In the more than twenty years since publication of Kate Milieu's criticism of D. H. Lawrence in Sexual Politics, there have been numerous responses—supporting Millett, defending Lawrence, working for a middle ground. The general reader might reasonably expect that the examination of the Lawrence/Millett controversy had been exhausted, but the general reader would be wrong. The question of Lawrence's understanding of women continues to fascinate, and for that reason, of the three books here under review, Peter Balbert's will undoubtedly provoke the most debate. D. H. Lawrence and the Phallic Imagination presents a reading of Lawrence with which, for the most part, I happen to disagree, but I nevertheless admire the power with which the argument is made.
Before turning to that power, let me identify the basic quarrels that I have with Balbert's study. One is implied in the second half of his title: Essays on Sexual Identity and Feminist Misreading. Balbert might agree that not all feminists misread? [End Page 608] Lawrence, and his Introduction refers to feminist rejoinders to Millett (including one that I wrote for Modern Fiction Studies in 1975), but the actual study rarely takes this kind of response into account. Balbert does not refer to the work of Janice Harris, for example, who has presented a strong and reasoned reexamination of Millett, and he demonstrates no recognition that, for the most part, the majority of feminist critics no longer concern themselves with images of women in male writers, including Lawrence. The term feminist covers a wide range of responses that can be made by critics; Balbert makes his case on a limited sample.
Indeed, a more accurate title for Balbert's study would be Millett's Misreading, for the book essentially restricts its consideration of feminism to a refutation of Sexual Politics (with secondary interest in Hilary Simpson's D. H. Lawrence and Feminism ). The index includes twenty-six citations for Millett, several of which cover up to four and five pages. The only writer from whom Balbert quotes more, other than Lawrence, is Norman Mailer, whose Prisoner of Sex informs much of Balbert's response. And therein lies a second concern with the study: its heavy reliance on Mailer. Balbert is essentially rehashing an old argument.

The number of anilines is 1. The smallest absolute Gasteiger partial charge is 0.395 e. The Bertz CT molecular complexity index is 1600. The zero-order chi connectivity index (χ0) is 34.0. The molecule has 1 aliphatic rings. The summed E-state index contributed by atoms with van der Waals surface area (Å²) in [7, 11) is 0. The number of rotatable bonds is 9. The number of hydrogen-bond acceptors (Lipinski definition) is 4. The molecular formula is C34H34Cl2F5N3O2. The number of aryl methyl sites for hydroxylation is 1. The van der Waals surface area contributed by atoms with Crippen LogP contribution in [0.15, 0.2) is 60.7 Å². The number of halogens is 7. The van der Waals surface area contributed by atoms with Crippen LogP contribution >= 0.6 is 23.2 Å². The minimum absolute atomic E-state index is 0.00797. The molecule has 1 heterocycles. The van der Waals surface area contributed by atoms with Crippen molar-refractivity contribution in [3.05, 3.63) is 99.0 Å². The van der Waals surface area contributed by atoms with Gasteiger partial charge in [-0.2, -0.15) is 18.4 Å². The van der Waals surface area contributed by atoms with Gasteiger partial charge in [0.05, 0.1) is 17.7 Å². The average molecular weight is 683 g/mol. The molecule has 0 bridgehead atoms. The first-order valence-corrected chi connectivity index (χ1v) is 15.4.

Having made that point, however, I must confess that the old argument continues to engage. At the Lawrence International Conference this past summer in Montpellier, France, the best-attended panel was the one on Lawrence and feminist criticism, and one of the papers that drew the liveliest response reviewed, once again, Millett's work on Lawrence. Balbert's study not only serves as a useful review of the controversy, particularly in the early days of Prisoner of Sex, but also suggests some of the important reasons why this debate continues to engage us. The strength of Balbert's study—and the reason why it will be read, applauded, and denounced—is that it identifies the issues with such passion and clarity.
Lawrence's understanding of the phallic imagination, as Balbert recognizes, was both conservative and radical. More brilliantly and more fully than any other writer of the twentieth century, Lawrence demonstrated the way in which our sexual lives are affected by and in turn affect modern institutions. Balbert reminds us of the importance that Lawrence placed on marriage; his comments on the way in which Lawrence's emerging faith in marriage drives The Rainbow are particularly fine. For Lawrence, the love between man and woman may be "damnably difficult and painful, but it is the only thing which endures." Balbert is right that many feminist critics have not taken this position sufficiently into account.
If Lawrence was conservative in his response to marriage, however, he was radical in his response to other institutions, and on...